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Average User Score
4.2 ⁄ 5 stars
Based on 4 reviews
CarGurus ReviewThe Good
A significant redesign for 2010 has resulted in marginally better road manners, while off-road toughness, overall build quality, plenty of cargo room, and loads of standard features are among the goodies the Toyota 4Runner brings to the table.The Bad
Still-touchy on-road handling, a hefty pricetag, and the dropping of the V8 engine, as well as its uninspired four-cylinder replacement, won’t win the 2010 4Runner a whole lot of new friends.
The CarGurus View
For those inclined to take the overland route, the 2010 Toyota 4Runner would be the vehicle of choice. A peppy V6 gives this SUV plenty of power and reasonable fuel efficiency, but its truck-like demeanor on neighborhood streets and busy highways might make commuters and families shy away.
At a Glance
Though getting a bit long in the tooth, the 2010 Toyota 4Runner refuses to show its age – much. One of the original SUVs, this four-door, five-passenger off-road demon has counted nearly constant upgrading and a plethora of standard features among its strengths, while heavy handling and sexist styling are among its traditional weaknesses. Though redesigned for 2010, with a longer, bulkier look and a taller stance, the 4Runner remains a terrain-taming sport ute that, though not totally out of place on the highway, especially during the winter commute, will never be truly comfortable on pavement. Some additional tweaking has made this a somewhat more fuel efficient vehicle, with variable valve timing integrated into both the new-for-2010 inline four-cylinder (I4) powerplant and the potent V6. An unfortunate development, however, is Toyota’s decision to drop its well-regarded V8 for this model year.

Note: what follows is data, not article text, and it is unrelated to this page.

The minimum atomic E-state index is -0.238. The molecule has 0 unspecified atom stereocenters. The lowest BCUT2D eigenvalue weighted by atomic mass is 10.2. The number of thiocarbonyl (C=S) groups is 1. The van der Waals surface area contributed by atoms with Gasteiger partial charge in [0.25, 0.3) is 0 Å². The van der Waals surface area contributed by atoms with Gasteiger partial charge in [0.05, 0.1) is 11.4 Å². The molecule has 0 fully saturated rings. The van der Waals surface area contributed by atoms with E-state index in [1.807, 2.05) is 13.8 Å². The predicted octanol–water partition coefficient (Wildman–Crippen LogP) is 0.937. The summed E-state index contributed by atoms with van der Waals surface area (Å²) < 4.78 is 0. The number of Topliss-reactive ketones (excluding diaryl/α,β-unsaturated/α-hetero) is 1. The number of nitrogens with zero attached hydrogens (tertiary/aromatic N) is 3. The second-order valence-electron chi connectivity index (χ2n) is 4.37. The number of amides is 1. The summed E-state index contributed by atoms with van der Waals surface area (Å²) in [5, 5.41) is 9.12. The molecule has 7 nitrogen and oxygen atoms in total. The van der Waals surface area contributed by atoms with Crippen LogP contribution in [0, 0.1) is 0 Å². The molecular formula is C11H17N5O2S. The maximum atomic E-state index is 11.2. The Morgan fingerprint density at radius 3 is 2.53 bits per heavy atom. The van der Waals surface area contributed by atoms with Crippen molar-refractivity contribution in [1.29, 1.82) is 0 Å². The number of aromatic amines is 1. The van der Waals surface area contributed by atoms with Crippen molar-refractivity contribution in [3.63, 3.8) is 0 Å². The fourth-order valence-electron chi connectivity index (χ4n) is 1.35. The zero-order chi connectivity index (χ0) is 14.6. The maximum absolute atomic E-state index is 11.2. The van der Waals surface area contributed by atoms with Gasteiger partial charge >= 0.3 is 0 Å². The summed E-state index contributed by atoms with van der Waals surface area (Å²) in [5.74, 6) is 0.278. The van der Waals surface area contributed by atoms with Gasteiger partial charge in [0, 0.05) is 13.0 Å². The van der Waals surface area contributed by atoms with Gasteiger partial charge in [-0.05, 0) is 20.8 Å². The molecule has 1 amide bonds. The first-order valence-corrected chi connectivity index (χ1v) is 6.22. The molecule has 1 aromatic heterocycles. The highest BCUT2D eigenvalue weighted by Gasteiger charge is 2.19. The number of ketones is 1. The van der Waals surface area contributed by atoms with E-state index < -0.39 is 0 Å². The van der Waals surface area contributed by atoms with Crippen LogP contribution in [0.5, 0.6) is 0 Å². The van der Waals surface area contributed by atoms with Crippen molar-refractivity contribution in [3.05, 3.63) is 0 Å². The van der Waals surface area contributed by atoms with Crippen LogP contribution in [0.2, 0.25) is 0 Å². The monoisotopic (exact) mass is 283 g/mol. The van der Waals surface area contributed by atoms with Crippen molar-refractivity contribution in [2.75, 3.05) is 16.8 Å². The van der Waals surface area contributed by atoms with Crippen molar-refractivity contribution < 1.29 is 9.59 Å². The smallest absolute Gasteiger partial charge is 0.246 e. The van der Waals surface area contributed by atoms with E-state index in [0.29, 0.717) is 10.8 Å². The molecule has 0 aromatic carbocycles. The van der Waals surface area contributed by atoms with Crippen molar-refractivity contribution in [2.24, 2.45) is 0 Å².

The 2010 4Runner is available in three trims, the base SR5, trail-friendly Trail, and the high-end Limited. Both the SR5 and Limited trims are available with either rear-wheel drive (RWD) or part-time four-wheel-drive (4WD). The Trail, which replaces the 2009 Sport Edition, is delivered only with 4WD and can be delivered with the mountain-leveling Kinetic Dynamic Suspension System (KDSS). The Limited additionally sports standard X-REAS suspension dampers to smooth out the roughest of goat paths while providing a modicum of decorum on the highway. Passenger and cargo space are deemed better than adequate in all trims, with 90 cubic feet of cargo capacity available when the rear seats are folded down. Of course, the 2010 4Runner reflects the uncommon build quality that Toyota is known for and has thus far been untainted by the automaker’s recent safety troubles.
For getting to the top of the mountain firstest with the mostest, the 2010 4Runner gives Dodge’s Durango, not to mention the Ford Explorer and Nissan Pathfinder, as well as Jeep’s Commander and Grand Cherokee troopers more than a run for their money. This mountain goat doesn’t come cheap, though, and is coveted mainly by those with destinations well off the beaten path in mind.
For the first time since 2002, a four-cylinder engine is available in the latest 4Runner, though several reviewers find the substitution of an I4 in only the base RWD SR5 trim for the erstwhile V8 to be a mystery. In any case the new 2.4-liter I4, when under the management of its somewhat antiquated four-speed automatic transmission, is capable of some 157 hp at 5,200 rpm and 178 lb-ft of torque at 3,800 rpm. Towing capacity is limited to a max of 2,000 pounds, while variable valve timing allows for an EPA-estimated 18/23 mpg.